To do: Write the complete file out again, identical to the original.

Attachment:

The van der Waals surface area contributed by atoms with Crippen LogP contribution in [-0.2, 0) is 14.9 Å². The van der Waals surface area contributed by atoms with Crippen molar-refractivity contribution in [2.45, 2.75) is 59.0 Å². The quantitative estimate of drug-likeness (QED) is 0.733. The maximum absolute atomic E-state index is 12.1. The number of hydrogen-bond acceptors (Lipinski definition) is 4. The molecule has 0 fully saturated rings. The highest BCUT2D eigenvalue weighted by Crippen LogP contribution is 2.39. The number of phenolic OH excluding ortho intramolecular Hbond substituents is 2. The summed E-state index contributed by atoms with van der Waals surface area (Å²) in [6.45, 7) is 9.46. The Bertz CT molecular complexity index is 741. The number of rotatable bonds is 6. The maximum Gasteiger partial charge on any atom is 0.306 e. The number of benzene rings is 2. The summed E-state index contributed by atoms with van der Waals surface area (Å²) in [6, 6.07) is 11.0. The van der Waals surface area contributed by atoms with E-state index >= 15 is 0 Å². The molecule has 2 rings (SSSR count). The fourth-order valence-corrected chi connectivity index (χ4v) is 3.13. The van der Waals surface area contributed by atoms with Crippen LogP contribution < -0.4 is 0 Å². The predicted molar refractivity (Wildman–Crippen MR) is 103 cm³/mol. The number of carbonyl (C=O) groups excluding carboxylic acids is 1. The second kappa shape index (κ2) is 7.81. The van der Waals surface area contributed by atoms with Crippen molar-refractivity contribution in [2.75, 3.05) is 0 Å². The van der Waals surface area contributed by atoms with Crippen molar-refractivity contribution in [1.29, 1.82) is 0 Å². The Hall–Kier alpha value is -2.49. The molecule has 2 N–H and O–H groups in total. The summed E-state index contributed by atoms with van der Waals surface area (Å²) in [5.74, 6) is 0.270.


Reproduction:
The van der Waals surface area contributed by atoms with Crippen LogP contribution in [-0.2, 0) is 14.9 Å². The van der Waals surface area contributed by atoms with Crippen molar-refractivity contribution in [2.45, 2.75) is 59.0 Å². The quantitative estimate of drug-likeness (QED) is 0.733. The maximum absolute atomic E-state index is 12.1. The number of hydrogen-bond acceptors (Lipinski definition) is 4. The molecule has 0 fully saturated rings. The highest BCUT2D eigenvalue weighted by Crippen LogP contribution is 2.39. The number of phenolic OH excluding ortho intramolecular Hbond substituents is 2. The summed E-state index contributed by atoms with van der Waals surface area (Å²) in [6.45, 7) is 9.46. The Bertz CT molecular complexity index is 741. The number of rotatable bonds is 6. The maximum Gasteiger partial charge on any atom is 0.306 e. The number of benzene rings is 2. The summed E-state index contributed by atoms with van der Waals surface area (Å²) in [6, 6.07) is 11.0. The van der Waals surface area contributed by atoms with E-state index >= 15 is 0 Å². The molecule has 2 rings (SSSR count). The fourth-order valence-corrected chi connectivity index (χ4v) is 3.13. The van der Waals surface area contributed by atoms with Crippen LogP contribution < -0.4 is 0 Å². The predicted molar refractivity (Wildman–Crippen MR) is 103 cm³/mol. The number of carbonyl (C=O) groups excluding carboxylic acids is 1. The second kappa shape index (κ2) is 7.81. The van der Waals surface area contributed by atoms with Crippen molar-refractivity contribution in [2.75, 3.05) is 0 Å². The van der Waals surface area contributed by atoms with Crippen molar-refractivity contribution in [1.29, 1.82) is 0 Å². The Hall–Kier alpha value is -2.49. The molecule has 2 N–H and O–H groups in total. The summed E-state index contributed by atoms with van der Waals surface area (Å²) in [5.74, 6) is 0.270.